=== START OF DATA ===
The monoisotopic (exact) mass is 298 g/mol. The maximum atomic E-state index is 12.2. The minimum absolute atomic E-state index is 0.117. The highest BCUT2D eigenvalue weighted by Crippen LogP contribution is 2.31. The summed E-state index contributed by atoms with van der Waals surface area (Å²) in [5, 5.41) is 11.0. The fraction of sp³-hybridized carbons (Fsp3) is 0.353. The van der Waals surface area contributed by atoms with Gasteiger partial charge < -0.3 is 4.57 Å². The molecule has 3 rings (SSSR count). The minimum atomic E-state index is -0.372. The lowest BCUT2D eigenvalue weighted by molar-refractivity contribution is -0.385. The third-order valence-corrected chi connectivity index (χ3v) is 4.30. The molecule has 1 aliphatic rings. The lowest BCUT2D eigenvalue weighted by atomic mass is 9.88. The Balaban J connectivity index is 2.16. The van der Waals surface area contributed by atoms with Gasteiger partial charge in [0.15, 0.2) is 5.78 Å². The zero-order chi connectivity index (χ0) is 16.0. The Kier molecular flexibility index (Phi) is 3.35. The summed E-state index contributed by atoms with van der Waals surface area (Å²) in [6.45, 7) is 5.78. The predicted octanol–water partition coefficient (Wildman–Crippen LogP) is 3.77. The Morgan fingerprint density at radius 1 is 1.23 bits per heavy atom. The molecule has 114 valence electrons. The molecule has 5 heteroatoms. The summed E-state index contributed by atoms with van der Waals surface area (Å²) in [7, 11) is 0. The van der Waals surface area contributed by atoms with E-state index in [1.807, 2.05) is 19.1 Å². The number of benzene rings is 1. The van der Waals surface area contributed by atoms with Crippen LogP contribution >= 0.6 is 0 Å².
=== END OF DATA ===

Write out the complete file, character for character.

The monoisotopic (exact) mass is 298 g/mol. The maximum atomic E-state index is 12.2. The minimum absolute atomic E-state index is 0.117. The highest BCUT2D eigenvalue weighted by Crippen LogP contribution is 2.31. The summed E-state index contributed by atoms with van der Waals surface area (Å²) in [5, 5.41) is 11.0. The fraction of sp³-hybridized carbons (Fsp3) is 0.353. The van der Waals surface area contributed by atoms with Gasteiger partial charge < -0.3 is 4.57 Å². The molecule has 3 rings (SSSR count). The minimum atomic E-state index is -0.372. The lowest BCUT2D eigenvalue weighted by molar-refractivity contribution is -0.385. The third-order valence-corrected chi connectivity index (χ3v) is 4.30. The molecule has 1 aliphatic rings. The lowest BCUT2D eigenvalue weighted by atomic mass is 9.88. The Balaban J connectivity index is 2.16. The van der Waals surface area contributed by atoms with Gasteiger partial charge in [0.15, 0.2) is 5.78 Å². The zero-order chi connectivity index (χ0) is 16.0. The Kier molecular flexibility index (Phi) is 3.35. The summed E-state index contributed by atoms with van der Waals surface area (Å²) in [6.45, 7) is 5.78. The predicted octanol–water partition coefficient (Wildman–Crippen LogP) is 3.77. The Morgan fingerprint density at radius 1 is 1.23 bits per heavy atom. The molecule has 114 valence electrons. The molecule has 5 heteroatoms. The summed E-state index contributed by atoms with van der Waals surface area (Å²) in [7, 11) is 0. The van der Waals surface area contributed by atoms with E-state index in [1.807, 2.05) is 19.1 Å². The number of benzene rings is 1. The van der Waals surface area contributed by atoms with Crippen LogP contribution >= 0.6 is 0 Å².